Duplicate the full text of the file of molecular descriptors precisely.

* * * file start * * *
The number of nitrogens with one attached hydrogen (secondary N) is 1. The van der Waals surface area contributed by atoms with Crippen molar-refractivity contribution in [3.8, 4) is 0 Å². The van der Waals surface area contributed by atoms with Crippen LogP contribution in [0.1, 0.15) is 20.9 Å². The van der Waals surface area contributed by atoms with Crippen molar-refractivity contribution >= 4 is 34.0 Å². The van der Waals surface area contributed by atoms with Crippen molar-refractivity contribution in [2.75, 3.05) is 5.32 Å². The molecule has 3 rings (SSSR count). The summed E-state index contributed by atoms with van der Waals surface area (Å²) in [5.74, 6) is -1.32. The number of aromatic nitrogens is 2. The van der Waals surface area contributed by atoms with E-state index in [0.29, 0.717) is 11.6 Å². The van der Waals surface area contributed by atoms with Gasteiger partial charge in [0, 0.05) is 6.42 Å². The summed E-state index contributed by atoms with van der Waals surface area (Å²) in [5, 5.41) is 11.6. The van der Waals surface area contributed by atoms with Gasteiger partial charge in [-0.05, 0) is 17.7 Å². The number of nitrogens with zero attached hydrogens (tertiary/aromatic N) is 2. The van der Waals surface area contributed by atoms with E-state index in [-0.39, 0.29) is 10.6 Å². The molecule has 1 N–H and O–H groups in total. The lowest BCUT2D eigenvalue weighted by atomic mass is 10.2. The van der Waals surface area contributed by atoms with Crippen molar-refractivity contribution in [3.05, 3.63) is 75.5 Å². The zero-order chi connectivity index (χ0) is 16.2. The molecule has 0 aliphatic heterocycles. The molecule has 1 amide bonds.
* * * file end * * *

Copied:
The number of nitrogens with one attached hydrogen (secondary N) is 1. The van der Waals surface area contributed by atoms with Crippen molar-refractivity contribution in [3.8, 4) is 0 Å². The van der Waals surface area contributed by atoms with Crippen LogP contribution in [0.1, 0.15) is 20.9 Å². The van der Waals surface area contributed by atoms with Crippen molar-refractivity contribution >= 4 is 34.0 Å². The van der Waals surface area contributed by atoms with Crippen molar-refractivity contribution in [2.75, 3.05) is 5.32 Å². The molecule has 3 rings (SSSR count). The summed E-state index contributed by atoms with van der Waals surface area (Å²) in [5.74, 6) is -1.32. The number of aromatic nitrogens is 2. The van der Waals surface area contributed by atoms with E-state index in [0.29, 0.717) is 11.6 Å². The van der Waals surface area contributed by atoms with Gasteiger partial charge in [0, 0.05) is 6.42 Å². The summed E-state index contributed by atoms with van der Waals surface area (Å²) in [5, 5.41) is 11.6. The van der Waals surface area contributed by atoms with Gasteiger partial charge in [-0.05, 0) is 17.7 Å². The number of nitrogens with zero attached hydrogens (tertiary/aromatic N) is 2. The van der Waals surface area contributed by atoms with E-state index in [-0.39, 0.29) is 10.6 Å². The molecule has 1 N–H and O–H groups in total. The lowest BCUT2D eigenvalue weighted by atomic mass is 10.2. The van der Waals surface area contributed by atoms with Crippen molar-refractivity contribution in [3.05, 3.63) is 75.5 Å². The zero-order chi connectivity index (χ0) is 16.2. The molecule has 0 aliphatic heterocycles. The molecule has 1 amide bonds.